Green Bay - Hug it out, man.
That's what Jermichael Finley would like to do. Anything that leads to a few more days like Sunday.
Finley, Green Bay's sometimes dynamic, sometimes invisible tight end, has been more of the latter this season. Finley says a lack of chemistry with quarterback Aaron Rodgers is the biggest reason for his struggles.
But Finley caught his first touchdown since Week 1 on Sunday and was enormous down the stretch in Green Bay's come-from-behind 24-20 win over Detroit.
Now, Finley wants to figure out how to make that the norm.
"Both of us need to just go out, maybe have a drink or two and just spill everything," Finley said of him and Rodgers last week. "It sounds easy, but it's not. He's throwing it to who he's comfortable with.
"I think (Randall) Cobb's taken my position from '09. I want to line up where Cobb's lining up because I know the ball's coming there.
"But me and 12 just ain't been on. He's had some guys come through this year, and he's gone to them instead of me. And really, it's out of my hands at the end of the day. If I could throw myself the ball and run under it, I'd do it every play because he's just not throwing me the ball like he used to."
That's largely been true in 2012, although Finley was immense at times against the Lions.
Early in the first quarter, Finley's 20-yard touchdown staked Green Bay to a 7-3 lead. Then with the Packers trailing, 20-14 late, Finley had two catches for 46 yards on the game-winning drive.
Moments like that have been few and far between, during a disappointing season for Finley.
In Green Bay's five games between Weeks 5-9, Finley caught just 10 passes for 84 yards. For comparison sake, Finley entered the season with six games in his career of at least 84 receiving yards.
Adding to Finley's frustrations is the ball hasn't come his way even as injuries to Green Bay's pass catchers have piled up. Greg Jennings (groin) hasn't played since Sept. 30, while Jordy Nelson (hamstring, ankle) missed the better part of two games.
So where exactly does that leave Finley in the pecking order?
"I'd say about fourth," Finley said. "I don't really want to put a number on it, but I'd say four if I had to. I'm pretty disappointed in it. I'm pretty disappointed in the numbers side of it, but I ain't had the opportunities either.
"Everybody knows what I can do, but it's just out of my hands. It's awfully hard to explain. It really is. I'm just in that organization and that scheme where I'm out of it right now."
Finley certainly bears much of the responsibility for this disappearing act.
Rodgers undoubtedly lost confidence in Finley in 2011, when the tight end dropped 13 of the 103 passes thrown his way.
This year, Finley has been slowed by a slightly dislocated AC joint in his shoulder suffered in Week 5. Finley says the bye week helped immensely, but the shoulder will be an issue the rest of the season.
"Doc told me maybe one player he'd heard of played with the injury I had," Finley said. "But my pain tolerance is out of the roof. It's been like that since I was a kid. And I'm a competitor man. I want to feel like I helped my team win."
Lastly, Finley's agent, Blake Baratz, didn't do his client any favors by ripping Rodgers' leadership abilities via Twitter on Sept. 14. Rodgers, a sensitive fellow and legendary grudge holder, will likely carry that comment to his grave.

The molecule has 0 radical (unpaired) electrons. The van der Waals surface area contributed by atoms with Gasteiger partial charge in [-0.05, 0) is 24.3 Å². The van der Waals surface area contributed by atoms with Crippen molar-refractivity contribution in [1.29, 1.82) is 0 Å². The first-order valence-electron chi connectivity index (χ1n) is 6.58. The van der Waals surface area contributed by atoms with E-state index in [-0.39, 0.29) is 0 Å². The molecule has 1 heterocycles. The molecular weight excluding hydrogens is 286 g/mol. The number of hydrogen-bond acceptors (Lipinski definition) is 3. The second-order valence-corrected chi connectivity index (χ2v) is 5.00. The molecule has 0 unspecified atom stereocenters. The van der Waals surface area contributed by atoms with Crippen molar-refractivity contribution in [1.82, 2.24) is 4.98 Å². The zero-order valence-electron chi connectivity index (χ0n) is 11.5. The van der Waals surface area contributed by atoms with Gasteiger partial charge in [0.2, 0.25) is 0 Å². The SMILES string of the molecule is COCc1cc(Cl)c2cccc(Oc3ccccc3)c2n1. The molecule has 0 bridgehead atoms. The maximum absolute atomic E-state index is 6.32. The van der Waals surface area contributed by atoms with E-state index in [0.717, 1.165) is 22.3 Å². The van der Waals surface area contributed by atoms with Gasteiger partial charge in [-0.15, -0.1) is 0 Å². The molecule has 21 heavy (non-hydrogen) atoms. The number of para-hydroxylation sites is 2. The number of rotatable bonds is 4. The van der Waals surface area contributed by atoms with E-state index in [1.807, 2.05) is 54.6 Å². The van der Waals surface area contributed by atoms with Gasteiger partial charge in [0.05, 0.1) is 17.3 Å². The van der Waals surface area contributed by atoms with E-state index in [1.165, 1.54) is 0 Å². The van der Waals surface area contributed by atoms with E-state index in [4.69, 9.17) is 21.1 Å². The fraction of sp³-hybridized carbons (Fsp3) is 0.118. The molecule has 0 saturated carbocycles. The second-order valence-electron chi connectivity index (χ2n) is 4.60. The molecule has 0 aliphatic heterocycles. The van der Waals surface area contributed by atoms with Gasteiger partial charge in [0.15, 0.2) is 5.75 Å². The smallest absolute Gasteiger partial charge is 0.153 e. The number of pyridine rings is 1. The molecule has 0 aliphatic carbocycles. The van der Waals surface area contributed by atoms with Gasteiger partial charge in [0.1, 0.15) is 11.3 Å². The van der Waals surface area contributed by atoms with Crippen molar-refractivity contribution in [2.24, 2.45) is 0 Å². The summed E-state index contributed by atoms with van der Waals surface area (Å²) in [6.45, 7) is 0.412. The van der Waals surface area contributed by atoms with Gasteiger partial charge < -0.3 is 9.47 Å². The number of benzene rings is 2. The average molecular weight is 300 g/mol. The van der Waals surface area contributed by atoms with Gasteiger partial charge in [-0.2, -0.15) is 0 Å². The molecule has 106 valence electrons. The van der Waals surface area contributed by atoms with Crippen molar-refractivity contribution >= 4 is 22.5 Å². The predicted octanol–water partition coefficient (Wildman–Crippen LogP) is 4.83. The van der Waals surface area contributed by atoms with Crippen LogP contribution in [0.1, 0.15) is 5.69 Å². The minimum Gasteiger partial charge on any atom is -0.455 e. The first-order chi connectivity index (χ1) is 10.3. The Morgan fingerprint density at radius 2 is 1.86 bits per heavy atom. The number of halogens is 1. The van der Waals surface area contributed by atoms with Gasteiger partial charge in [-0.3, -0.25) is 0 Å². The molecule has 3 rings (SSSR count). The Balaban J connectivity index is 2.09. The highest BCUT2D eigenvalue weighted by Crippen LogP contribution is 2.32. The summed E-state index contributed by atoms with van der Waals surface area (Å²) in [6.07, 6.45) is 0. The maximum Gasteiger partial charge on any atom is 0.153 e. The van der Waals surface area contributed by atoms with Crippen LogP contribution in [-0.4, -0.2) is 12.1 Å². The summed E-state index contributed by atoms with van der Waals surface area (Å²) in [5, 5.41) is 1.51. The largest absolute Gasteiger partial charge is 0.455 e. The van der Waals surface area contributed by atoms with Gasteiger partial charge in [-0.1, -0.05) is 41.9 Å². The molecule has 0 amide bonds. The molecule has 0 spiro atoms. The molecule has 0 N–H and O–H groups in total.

Need proof? In the two games before Baratz criticized Rodgers, Finley averaged 5.5 catches per game. In the eight games since, Finley has averaged 2.6 catches.
"What's frustrating is he trusted me. He threw the ball to me," Finley said of Rodgers. "I dropped balls in '09 and '10, but I came back. I made up for all that and nobody talked.
Brief remark here. I am seriously questioning Finleys sanity at this point: How stupid are you?? You still drop balls. You haven't came back. You never were back. What are you talking about, man?
"Nobody said anything because I was catching the ball. I still might have one drop a game (thats 16 drops a year.) , but I'd have eight catches. Now, it's one target a game and if I drop that everybody just focuses on that. It's a little frustrating, but I keep my head up and I keep pushing man."
Finley knows his time in Green Bay may be short. The Packers signed Finley to a two-year deal in February that pays him $8.25 million in 2013, including $6.25 million in bonuses before the season starts.
Finley was asked where he thinks he'll be playing in next season.
"I love that question man," Finley said. "I don't know. All I know is I have talent. And if Green Bay decides to do something with me, I'm 25 years old. I got a decade under my belt, yet. Who knows at the end of the day?"
As Finley contemplated his own situation, he glanced around Green Bay's locker room and noted how different things could be in 2013.
Jennings is also set to become an unrestricted free agent this off-season and appears unlikely to return. Donald Driver, who turns 38 in February, is certainly playing his final games as a Packer, as well.
"Just picture that, 85 and 88 gone and 80," Finley said. "If that happens, you tell me. That's a lot of playmakers. End of the day, I'm saying good luck."
While Finley has struggled this fall, the Packers don't have another tight end with his unique combination of size and physical gifts. Green Bay did win a Super Bowl, though, two years ago with the combination of Andrew Quarless and Tom Crabtree.
"We've got a lot of guys here who can play," Crabtree said. "What happens with Jermichael isn't any of my business. But we've got confidence in the whole group."
For now, Finley just hopes to get back on track with Rodgers. Whether that's possible remains to be seen.
"Of course I'm unhappy, but I'm tired of beating it to death," Finley said. "I'm in the heat. I'm inside the heat. I'm ready to start getting on my groove and prove everybody wrong."